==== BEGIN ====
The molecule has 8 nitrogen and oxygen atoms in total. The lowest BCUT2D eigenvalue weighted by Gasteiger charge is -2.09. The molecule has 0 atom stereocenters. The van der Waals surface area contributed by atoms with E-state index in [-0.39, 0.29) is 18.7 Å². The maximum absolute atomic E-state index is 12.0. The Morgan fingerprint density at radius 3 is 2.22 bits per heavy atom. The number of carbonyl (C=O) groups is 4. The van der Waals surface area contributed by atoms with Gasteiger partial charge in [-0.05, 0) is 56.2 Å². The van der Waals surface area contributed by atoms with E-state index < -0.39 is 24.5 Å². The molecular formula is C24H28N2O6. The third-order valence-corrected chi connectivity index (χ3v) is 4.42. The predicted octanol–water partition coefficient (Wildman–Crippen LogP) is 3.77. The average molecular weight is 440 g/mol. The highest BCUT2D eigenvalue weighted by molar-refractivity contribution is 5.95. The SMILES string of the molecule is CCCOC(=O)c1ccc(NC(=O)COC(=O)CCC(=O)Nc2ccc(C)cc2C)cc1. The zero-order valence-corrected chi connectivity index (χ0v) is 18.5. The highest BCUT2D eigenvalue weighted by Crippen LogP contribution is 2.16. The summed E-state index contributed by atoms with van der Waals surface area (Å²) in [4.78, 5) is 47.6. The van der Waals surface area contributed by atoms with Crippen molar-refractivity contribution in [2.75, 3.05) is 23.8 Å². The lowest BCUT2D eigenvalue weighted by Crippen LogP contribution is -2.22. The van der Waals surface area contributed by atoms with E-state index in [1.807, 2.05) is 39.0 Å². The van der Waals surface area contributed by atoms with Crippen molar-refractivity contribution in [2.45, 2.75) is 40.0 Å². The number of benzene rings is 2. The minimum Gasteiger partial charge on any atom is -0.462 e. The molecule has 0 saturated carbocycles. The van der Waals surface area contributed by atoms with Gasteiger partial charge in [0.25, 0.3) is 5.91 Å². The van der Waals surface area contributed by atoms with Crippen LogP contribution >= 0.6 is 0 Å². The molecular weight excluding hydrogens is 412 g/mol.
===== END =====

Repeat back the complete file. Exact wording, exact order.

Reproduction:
The molecule has 8 nitrogen and oxygen atoms in total. The lowest BCUT2D eigenvalue weighted by Gasteiger charge is -2.09. The molecule has 0 atom stereocenters. The van der Waals surface area contributed by atoms with E-state index in [-0.39, 0.29) is 18.7 Å². The maximum absolute atomic E-state index is 12.0. The Morgan fingerprint density at radius 3 is 2.22 bits per heavy atom. The number of carbonyl (C=O) groups is 4. The van der Waals surface area contributed by atoms with Gasteiger partial charge in [-0.05, 0) is 56.2 Å². The van der Waals surface area contributed by atoms with E-state index < -0.39 is 24.5 Å². The molecular formula is C24H28N2O6. The third-order valence-corrected chi connectivity index (χ3v) is 4.42. The predicted octanol–water partition coefficient (Wildman–Crippen LogP) is 3.77. The average molecular weight is 440 g/mol. The highest BCUT2D eigenvalue weighted by molar-refractivity contribution is 5.95. The SMILES string of the molecule is CCCOC(=O)c1ccc(NC(=O)COC(=O)CCC(=O)Nc2ccc(C)cc2C)cc1. The zero-order valence-corrected chi connectivity index (χ0v) is 18.5. The highest BCUT2D eigenvalue weighted by Crippen LogP contribution is 2.16. The summed E-state index contributed by atoms with van der Waals surface area (Å²) in [4.78, 5) is 47.6. The van der Waals surface area contributed by atoms with Crippen molar-refractivity contribution in [2.75, 3.05) is 23.8 Å². The lowest BCUT2D eigenvalue weighted by Crippen LogP contribution is -2.22. The van der Waals surface area contributed by atoms with E-state index in [1.807, 2.05) is 39.0 Å². The van der Waals surface area contributed by atoms with Crippen molar-refractivity contribution in [2.45, 2.75) is 40.0 Å². The number of benzene rings is 2. The minimum Gasteiger partial charge on any atom is -0.462 e. The molecule has 0 saturated carbocycles. The van der Waals surface area contributed by atoms with Gasteiger partial charge in [0.25, 0.3) is 5.91 Å². The van der Waals surface area contributed by atoms with Crippen LogP contribution >= 0.6 is 0 Å². The molecular weight excluding hydrogens is 412 g/mol.